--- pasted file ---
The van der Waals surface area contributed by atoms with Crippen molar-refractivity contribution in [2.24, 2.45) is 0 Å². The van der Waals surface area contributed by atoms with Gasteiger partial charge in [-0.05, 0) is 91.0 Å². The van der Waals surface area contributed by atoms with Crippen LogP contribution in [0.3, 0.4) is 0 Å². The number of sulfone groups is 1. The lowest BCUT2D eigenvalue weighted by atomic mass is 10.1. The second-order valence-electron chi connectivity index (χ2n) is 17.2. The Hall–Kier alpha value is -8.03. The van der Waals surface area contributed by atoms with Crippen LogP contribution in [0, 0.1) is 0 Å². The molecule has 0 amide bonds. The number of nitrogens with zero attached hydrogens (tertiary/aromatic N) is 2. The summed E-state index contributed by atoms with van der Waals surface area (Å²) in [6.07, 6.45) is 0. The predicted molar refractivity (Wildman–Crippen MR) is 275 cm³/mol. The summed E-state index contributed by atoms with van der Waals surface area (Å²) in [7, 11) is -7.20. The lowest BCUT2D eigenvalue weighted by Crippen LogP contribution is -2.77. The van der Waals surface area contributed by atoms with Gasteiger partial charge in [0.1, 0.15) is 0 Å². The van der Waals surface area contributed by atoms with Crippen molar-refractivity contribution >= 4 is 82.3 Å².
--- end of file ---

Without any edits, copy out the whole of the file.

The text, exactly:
The van der Waals surface area contributed by atoms with Crippen molar-refractivity contribution in [2.24, 2.45) is 0 Å². The van der Waals surface area contributed by atoms with Gasteiger partial charge in [-0.05, 0) is 91.0 Å². The van der Waals surface area contributed by atoms with Crippen LogP contribution in [0.3, 0.4) is 0 Å². The number of sulfone groups is 1. The lowest BCUT2D eigenvalue weighted by atomic mass is 10.1. The second-order valence-electron chi connectivity index (χ2n) is 17.2. The Hall–Kier alpha value is -8.03. The van der Waals surface area contributed by atoms with Crippen LogP contribution in [0, 0.1) is 0 Å². The molecule has 0 amide bonds. The number of nitrogens with zero attached hydrogens (tertiary/aromatic N) is 2. The summed E-state index contributed by atoms with van der Waals surface area (Å²) in [6.07, 6.45) is 0. The predicted molar refractivity (Wildman–Crippen MR) is 275 cm³/mol. The summed E-state index contributed by atoms with van der Waals surface area (Å²) in [7, 11) is -7.20. The lowest BCUT2D eigenvalue weighted by Crippen LogP contribution is -2.77. The van der Waals surface area contributed by atoms with Gasteiger partial charge in [0.1, 0.15) is 0 Å². The van der Waals surface area contributed by atoms with Crippen molar-refractivity contribution >= 4 is 82.3 Å².